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Multiple / Competing Offers - a Buyer's Perspective

Multiple (or Competing) Offers in Alberta

As we are hearing of more and more competing offers on homes in the Calgary market every day, it is worthwhile to review the current regulations on them and how the offers are handled. I still see a number of local real estate agents still quoting an old rule from our real estate board which is now obsolete: "The existence of multiple offers must be disclosed to all Buyer agents."
From the Real Estate Council of Alberta's (RECA) website:
"All offers must be communicated to the seller as soon as they are received. However, there are no rules as to the order in which the seller responds to them; nor is the seller obliged to accept the highest offer. The seller decides which offer, if any, will be accepted, countered, or rejected. The seller and the seller’s industry member are under no obligation to disclose to a buyer that other buyers have also made offers for the home. However, if your industry member learns of competing offers and any details of the offers, it must be disclosed to you. Your industry member should explain your options in a multiple offer situation."
So what does this mean to you as a buyer? And why the change?
Previously, the Calgary Real Estate Board Co-operative (CREB®) required that the Seller and the Listing Agent had to disclose the existence of competing offers. The hope was that the Buyers and Buyers' Agents would improve their offers and the Seller could potentially net more money than if there were no competing offers - often going above asking price and with few conditions. However, our provincial licensing body - RECA - has taken the strong position that disclosing the existense of competing offers is, in fact, NOT always in the best interest of the Seller. Because the Seller has engaged the services of a REALTOR® that is member of the Calgary Real Estate Board, then the REALTOR® must also follow the board's rules to which they have contractually agreed to follow at all times. The current rule for CREB® which must be followed is: competing offers MUST be disclosed to all Buyers' Agents unless the Seller provides contrary direction in writing to their Listing Agent.
NOTE: Other Alberta real estate boards have their own set of real estate rules which may or may not be in alignment with the Calgary Board. The set of rules which must be followed is dependent upon which board the home is listed with.
We agree whole heartedly with this new CREB® rule.
Why do they feel this way? Well, having worked with hundreds of Buyer clients I can tell you first hand that at the first whiff of competing offers, over 90% of the time my buyers have either did submit their offer or formally withdrew their offer that has already been submitted. Clearly, that was not in the best interest of the Seller - especially if ALL the potential buyers withdraw their offers.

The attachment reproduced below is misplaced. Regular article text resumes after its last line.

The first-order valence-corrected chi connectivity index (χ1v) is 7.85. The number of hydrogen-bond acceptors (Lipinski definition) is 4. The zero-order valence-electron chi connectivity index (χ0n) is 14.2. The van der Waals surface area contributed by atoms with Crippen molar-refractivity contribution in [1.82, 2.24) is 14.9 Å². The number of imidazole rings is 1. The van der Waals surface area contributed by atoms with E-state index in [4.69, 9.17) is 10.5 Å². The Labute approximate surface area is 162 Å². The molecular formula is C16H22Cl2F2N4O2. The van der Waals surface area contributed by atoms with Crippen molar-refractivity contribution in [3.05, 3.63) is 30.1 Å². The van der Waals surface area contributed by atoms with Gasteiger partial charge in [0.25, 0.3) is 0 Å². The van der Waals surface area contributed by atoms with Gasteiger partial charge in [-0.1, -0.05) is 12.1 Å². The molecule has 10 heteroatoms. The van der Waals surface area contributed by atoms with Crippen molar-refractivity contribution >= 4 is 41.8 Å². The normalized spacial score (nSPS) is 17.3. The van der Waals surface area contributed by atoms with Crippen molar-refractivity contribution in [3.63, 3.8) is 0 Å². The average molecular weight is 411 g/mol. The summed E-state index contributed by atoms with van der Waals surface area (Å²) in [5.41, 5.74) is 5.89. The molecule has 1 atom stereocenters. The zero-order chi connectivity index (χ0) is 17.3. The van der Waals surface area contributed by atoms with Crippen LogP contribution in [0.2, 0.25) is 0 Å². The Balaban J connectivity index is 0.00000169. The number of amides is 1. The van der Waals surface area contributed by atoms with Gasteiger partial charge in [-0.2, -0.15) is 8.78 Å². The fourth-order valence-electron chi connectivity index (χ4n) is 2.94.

Likewise, the Seller is under no obligation to follow our rules and may disclose the existence of any offers - or even the price and terms of any offers - to the potential buyers that are in competition with other Buyers. If they wish to take the gamble on disclosing competing offers, it should be one of their options.
As a result of this rule, as a Buyer, you will seldom know if another offer has already been submitted, but if the Seller seems that they aren't engaging your offer within a few hours, that they may indeed be looking at another offer.
So for the Buyer, a piece of advice is to keep your offer period short. That will require the Seller to contemplate your offer in first priority if it's at all close to being acceptable. Always keep your offer as clean as possible without significant barriers being thrown up to give the Seller reason consider another offer in priority over yours. A Seller can only counter one offer at a time -- so that they don't unintentionally create two enforcable and binding Purchase Contracts. However, they could counter more than one offer if they simply place a term in the second one stating that there is another offer being considered and your offer would serve as a "back up" offer.
Accepting back up offers can be quite common in this day and age now that mortgage approvals seem to be turned down somewhat frequently (even in the case where there isn't competing offers). With the frequency of deals falling apart due to these financing approval being withheld by lenders, you may even write an offer on a home that already has a conditional offer already accepted on it. If that is the case, you would be notified on the first counter offer by the Seller of the existence of the first offer and should it collapse, your offer would be in full force. If the first purchase contract gets firmed up (i.e. all the conditions removed) - then it could be that your offer will then be formally rejected.


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